Friday, January 09, 2009
Made By Hand
A great story. At the Henry Street Settlement House on the Lower East Side of New York there is an 85-year-old lady named Ruth Taube who has taught people since 1966 --for free--how to sew, knit, crochet, upholster, repair shoes, furniture and electrical wiring, build and fix things themselves. Some of her students have been coming for 25 years plus.
Recently the program was threatened with cutbacks, but her students fought to save it.
"Maybe Ms. Taube evaded the ax just long enough to enjoy a bustling revival — thrift and repair are in, after all, and a free class is harder than ever to come by. Her workshop combines both, as well as the perspective of someone who started sewing in the Great Depression and is still toiling away, finding joy, as she has her whole life, in creative resourcefulness."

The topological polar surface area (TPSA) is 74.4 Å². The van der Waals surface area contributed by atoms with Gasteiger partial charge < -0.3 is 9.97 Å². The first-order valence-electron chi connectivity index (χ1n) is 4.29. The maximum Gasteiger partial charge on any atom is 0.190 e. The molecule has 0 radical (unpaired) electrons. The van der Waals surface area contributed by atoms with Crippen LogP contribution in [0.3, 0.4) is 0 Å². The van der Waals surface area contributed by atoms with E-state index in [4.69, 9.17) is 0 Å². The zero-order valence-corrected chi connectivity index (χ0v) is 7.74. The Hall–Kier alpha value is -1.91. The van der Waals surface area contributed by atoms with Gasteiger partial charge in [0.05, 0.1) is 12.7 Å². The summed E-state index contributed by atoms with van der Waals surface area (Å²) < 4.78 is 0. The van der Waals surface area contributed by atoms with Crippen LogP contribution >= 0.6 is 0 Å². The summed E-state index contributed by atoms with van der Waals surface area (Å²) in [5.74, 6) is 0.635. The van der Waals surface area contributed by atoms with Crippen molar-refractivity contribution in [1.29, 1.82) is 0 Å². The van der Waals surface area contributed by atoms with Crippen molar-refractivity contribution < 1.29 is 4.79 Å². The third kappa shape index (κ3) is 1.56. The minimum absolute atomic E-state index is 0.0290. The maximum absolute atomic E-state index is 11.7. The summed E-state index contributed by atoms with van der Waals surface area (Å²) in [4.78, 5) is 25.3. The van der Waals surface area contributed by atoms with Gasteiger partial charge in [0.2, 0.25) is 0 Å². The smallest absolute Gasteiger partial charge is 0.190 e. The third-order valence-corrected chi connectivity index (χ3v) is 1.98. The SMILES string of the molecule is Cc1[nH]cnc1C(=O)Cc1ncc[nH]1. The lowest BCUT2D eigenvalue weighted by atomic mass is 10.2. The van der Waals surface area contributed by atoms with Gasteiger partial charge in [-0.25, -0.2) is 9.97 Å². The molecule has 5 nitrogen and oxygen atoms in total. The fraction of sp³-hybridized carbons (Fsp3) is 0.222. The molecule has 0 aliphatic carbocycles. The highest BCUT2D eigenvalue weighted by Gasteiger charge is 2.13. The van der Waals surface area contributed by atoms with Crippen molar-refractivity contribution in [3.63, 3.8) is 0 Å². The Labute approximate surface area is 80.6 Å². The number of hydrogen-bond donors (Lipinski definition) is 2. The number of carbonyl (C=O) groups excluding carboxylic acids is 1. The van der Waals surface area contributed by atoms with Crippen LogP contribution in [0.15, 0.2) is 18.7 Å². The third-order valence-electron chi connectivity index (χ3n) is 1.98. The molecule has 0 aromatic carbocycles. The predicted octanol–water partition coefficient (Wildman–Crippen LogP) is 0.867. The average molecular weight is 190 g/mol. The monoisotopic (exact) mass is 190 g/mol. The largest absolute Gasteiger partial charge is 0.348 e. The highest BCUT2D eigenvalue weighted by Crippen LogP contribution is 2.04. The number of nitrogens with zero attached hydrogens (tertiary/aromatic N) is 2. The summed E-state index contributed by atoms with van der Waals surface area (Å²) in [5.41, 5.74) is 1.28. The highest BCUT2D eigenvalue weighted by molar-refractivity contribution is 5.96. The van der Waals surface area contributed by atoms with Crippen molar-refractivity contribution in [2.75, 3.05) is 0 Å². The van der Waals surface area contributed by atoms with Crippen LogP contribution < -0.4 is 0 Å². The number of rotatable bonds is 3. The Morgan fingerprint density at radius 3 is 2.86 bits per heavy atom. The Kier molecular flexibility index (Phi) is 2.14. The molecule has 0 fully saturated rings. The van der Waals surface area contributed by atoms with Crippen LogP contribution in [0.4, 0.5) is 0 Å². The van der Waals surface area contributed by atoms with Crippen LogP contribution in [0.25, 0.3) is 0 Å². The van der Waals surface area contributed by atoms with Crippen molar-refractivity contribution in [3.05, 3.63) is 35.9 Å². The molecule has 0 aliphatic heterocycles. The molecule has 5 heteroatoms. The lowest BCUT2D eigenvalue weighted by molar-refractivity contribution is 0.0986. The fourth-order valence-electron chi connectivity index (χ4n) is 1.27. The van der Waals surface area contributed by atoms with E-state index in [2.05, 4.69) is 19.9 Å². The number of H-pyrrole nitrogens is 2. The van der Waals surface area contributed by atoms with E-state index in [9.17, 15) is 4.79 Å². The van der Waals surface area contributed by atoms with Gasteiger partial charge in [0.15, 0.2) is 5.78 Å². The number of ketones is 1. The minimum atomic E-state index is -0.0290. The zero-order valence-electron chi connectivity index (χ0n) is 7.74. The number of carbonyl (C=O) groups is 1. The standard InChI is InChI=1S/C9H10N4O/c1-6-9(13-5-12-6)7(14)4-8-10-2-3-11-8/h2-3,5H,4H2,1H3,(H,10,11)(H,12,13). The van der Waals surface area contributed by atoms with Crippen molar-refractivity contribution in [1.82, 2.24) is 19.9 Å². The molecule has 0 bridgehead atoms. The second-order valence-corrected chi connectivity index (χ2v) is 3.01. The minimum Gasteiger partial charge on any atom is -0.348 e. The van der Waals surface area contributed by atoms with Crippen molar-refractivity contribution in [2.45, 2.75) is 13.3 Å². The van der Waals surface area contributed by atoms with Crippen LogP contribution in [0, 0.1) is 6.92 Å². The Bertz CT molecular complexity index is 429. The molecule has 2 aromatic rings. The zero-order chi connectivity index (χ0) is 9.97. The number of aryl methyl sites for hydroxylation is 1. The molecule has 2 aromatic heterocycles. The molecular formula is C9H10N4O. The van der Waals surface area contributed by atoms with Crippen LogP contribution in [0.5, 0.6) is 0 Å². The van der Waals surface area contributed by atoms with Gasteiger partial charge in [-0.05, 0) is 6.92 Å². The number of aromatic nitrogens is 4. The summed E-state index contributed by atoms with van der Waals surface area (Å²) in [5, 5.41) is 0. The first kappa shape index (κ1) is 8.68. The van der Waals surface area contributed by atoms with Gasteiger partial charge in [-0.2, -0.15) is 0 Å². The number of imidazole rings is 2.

A new green economy means far more people learning and using skills like these. It saves money, builds community, and is creative. The young hipster version is Church of Craft, which meets nationwide--monthly in Brooklyn at the Etsy Labs (Etsy.com is an online marketplace itself dedicated to all things handmade). A new craft store just opened up a few blocks from me in Williamsburg, too.
More sewing, gardening, home projects, canning and cooking from scratch are all on my list of resolutions for 2009. ReadyMade magazine is another great resource along these lines.